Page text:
This year’s Black Deer was the fourth since it began in 2018 with an enforced break in 2020 and 2021 due to the pandemic. It seems a good time then, to take stock and reflect on how Britain’s leading festival of americana and country music is doing. Certainly the 2023 line-up created a lot of interest and excitement amongst americana fans, although this was subsequently tempered slightly by the withdrawal of Lucinda Williams from the bill. Nevertheless, there was still plenty to savour over the course of the weekend.
A carefully constructed and symbiotic bill provided a good balance of americana and country acts, supplemented by a few very welcome more literate and thoughtful alternative rock acts such as Kurt Vile and Midlake, plus some names perhaps designed to encourage a slightly broader audience such as The Pretenders and Richard Hawley. However, those who wished to stick to a stricter diet of pure americana found more than enough to keep themselves occupied across the various stages.
Inevitably, there are going to be a few grumbles about favourite artists clashing – it would be simply impossible for that not to happen and its part and parcel of the deal when you buy a ticket. It’s perhaps more positive to look at it the other way round – if you are having difficulties choosing what to see then the organisers are clearly doing a very good job in booking the right acts.
The festival takes place in Eridge Park, Kent which is the family home of the Marquess of Abergavenny and has been owned by that family since 1448. It is also listed in the Domesday Book when it was under the ownership of William the Conqueror’s brother Odo. Henry VIII used to hunt on the estate, and it was also a favourite venue for royal and aristocratic shooting parties from the 1800s with Benjamin Disraeli a frequent participant. More usefully, it remains Britain’s largest enclosed deer park. However, the said creatures are removed for the duration of the festival and security is very strict in not allowing glass on site for fairly obvious reasons. As well as being quite historic, these rather grandiose surroundings also lend themselves rather splendidly, as the owners might intone, to a festival location.
Outside of the music, there are the usual stalls, bars and food outlets offering fairly standard festival fayre at the usual high prices. Kids (although there didn’t appear to be too many of them) are well catered for with a range craft and adventure activities on offer, with the Superjam Backyard Stage providing a hub for older kids to hang out and get involved in both musical and non-musical activities. The Live Fire Stage was worth a visit and always seemed very busy. Here barbeque and cookery demonstrations could be watched at close quarters via the festival’s only big screen. It also hosted hot dog eating and chilli eating competitions for the brave, gluttonous or plain stupid to participate in.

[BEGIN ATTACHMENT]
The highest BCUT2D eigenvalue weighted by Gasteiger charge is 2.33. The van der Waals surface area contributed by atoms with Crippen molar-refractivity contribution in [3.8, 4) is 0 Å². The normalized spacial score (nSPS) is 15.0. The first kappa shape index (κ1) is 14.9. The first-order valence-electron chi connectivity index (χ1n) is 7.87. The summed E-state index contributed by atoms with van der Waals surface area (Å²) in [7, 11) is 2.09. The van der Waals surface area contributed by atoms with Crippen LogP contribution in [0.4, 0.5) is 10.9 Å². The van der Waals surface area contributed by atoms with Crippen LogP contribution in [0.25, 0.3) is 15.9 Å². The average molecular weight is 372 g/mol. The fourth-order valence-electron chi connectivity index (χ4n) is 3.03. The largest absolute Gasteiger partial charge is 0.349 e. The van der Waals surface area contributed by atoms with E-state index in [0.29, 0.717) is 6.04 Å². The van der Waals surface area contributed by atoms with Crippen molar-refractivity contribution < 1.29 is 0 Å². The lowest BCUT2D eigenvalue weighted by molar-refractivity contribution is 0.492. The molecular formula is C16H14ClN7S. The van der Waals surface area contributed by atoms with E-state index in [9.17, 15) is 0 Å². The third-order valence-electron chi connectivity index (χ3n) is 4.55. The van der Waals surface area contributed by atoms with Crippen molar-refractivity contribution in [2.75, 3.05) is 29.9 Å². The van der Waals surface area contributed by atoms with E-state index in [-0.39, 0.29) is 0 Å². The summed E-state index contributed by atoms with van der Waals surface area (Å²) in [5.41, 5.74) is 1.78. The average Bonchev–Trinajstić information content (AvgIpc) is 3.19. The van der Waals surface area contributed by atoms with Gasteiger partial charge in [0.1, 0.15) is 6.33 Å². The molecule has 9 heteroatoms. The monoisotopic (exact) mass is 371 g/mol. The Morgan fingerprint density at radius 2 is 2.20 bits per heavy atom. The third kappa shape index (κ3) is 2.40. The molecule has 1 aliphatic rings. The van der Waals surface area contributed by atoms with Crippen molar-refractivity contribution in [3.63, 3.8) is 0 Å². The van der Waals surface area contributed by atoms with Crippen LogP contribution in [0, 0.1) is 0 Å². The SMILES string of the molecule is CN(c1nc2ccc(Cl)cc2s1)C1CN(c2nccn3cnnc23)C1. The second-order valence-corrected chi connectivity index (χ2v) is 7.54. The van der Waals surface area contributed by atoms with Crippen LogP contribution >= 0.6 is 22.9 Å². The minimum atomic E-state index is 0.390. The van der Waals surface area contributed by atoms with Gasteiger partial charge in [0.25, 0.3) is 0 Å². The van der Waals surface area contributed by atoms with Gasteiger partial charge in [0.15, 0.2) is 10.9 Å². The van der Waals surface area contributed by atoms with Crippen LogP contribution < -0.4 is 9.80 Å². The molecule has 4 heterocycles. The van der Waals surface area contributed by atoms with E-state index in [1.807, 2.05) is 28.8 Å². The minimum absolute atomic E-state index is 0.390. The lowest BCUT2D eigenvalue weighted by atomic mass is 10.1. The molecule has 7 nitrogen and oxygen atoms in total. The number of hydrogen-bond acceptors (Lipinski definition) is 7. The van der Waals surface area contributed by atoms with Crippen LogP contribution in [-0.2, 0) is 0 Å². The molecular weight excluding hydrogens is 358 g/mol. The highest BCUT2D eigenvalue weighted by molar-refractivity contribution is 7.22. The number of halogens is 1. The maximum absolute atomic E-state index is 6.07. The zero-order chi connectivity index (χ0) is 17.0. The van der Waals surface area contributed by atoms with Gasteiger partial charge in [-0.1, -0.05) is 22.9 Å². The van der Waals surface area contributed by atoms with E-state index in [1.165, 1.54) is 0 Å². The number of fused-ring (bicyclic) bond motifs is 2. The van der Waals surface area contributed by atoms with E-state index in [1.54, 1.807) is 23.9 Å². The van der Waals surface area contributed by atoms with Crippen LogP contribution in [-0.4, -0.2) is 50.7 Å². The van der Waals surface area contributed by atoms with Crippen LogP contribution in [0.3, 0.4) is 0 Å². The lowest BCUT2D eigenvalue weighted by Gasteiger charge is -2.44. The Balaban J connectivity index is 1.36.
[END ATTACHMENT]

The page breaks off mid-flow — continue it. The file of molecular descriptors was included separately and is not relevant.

Despite the various counter attractions, most people were primarily interested in the music. Friday’s Main Stage attractions included Far from Saints the side project of the Stereophonics’ Kelly Jones and Kurt Vile and the Violators who delivered a well-received set of guitar led indie-rock. Both played to decent sized crowds in the early evening sunshine. Concluding the evening with a typically energetic and crowd pleasing set of stirring R&B tunes from Nathaniel Rateliff and the Night Sweats which have propelled the singer to much greater success after many years of treading water as a folk-songwriter. Rateliff has a great voice and a magnetic stage presence. It’s hard not to like him and very few in attendance would begrudge him the eventual success that’s come his way.
If the Main Stage was bereft of anything obviously fitting the americana billing, it was certainly evident elsewhere. Kicking off proceedings on the Ridge Stage was the excellent Dylan LeBlanc. Facing the obstacles of an early set at 12.05pm, beautiful weather outside of the covered second stage and many still finding their way into and around the festival, LeBlanc delivered an excellent solo acoustic set to a small but appreciative audience. In Haley’s Bar (effectively the third stage) Brennen Leigh played a wonderfully entertaining set employing only her heavenly voice, some impressive acoustic guitar playing and the stand-up bass and backing vocals of Melissa Carper. After a short break the roles were then reversed as Melissa Carper delivered her own high-quality exhibition of her songs supported and backed by Brennen Leigh. Both artists most recent albums are excellent and those that chose to catch their respective sets were richly rewarded. Jamie Wyatt was beset by a few technical problems which seemed to irritate her resulting in her set not being the fun and free-flowing event that she produces at her best. Nevertheless, there were some good moments and her new songs sounded strong.
Back over at the Ridge tent an impressive line-up of This is the Kit, Bonny Light Horseman and Midlake saw the evening out and left many wrestling with those festival clashes – not being able to be everywhere is most inconvenient. This is the Kit put on an excellent show of songs both old and new. The sound was a bit harsher and edgier than some previous live shows where Kate Stables’ band have sometimes employed a softer, bordering on whimsical approach. The slightly more abrasive sound worked well. Both Bonny Light Horseman and Midlake attracted good crowds and didn’t disappoint those that eschewed the attractions on other stages.
The successful link-up with Arkansas Tourism was repeated again this year with afternoon sessions each day on the Arkansas Porch from the returning Dylan Earl, Willi Carlisle and Jude Brothers, joined this year by Bonnie Montgomerie. The four also rounded off Friday evening in Haley’s Bar with the very popular ‘Ozark Holler Hootenanny’ where each took it in turn to sing original songs as well as covers by such Arkansas luminaries as Johnny Cash, Glen Campbell and Jimmy Driftwood.
Another fine sunny day with people seemingly determined to make the most of it in view of a rather less promising forecast for Sunday. Black Deer this year made a commitment to gender equality and the equal representation of women across the festival stages. Today the Ridge Stage was turned over totally to female artists beginning with a songwriter session featuring some of the artists appearing later in the day. Following on from that there were individual performances from the excellent Simeon Hammond Dallas, and the equally wonderful Angeline Morrison. The evening then saw performances from Kyshona and Amythyst Kiah and culminated with the extraordinary talent of Allison Russell.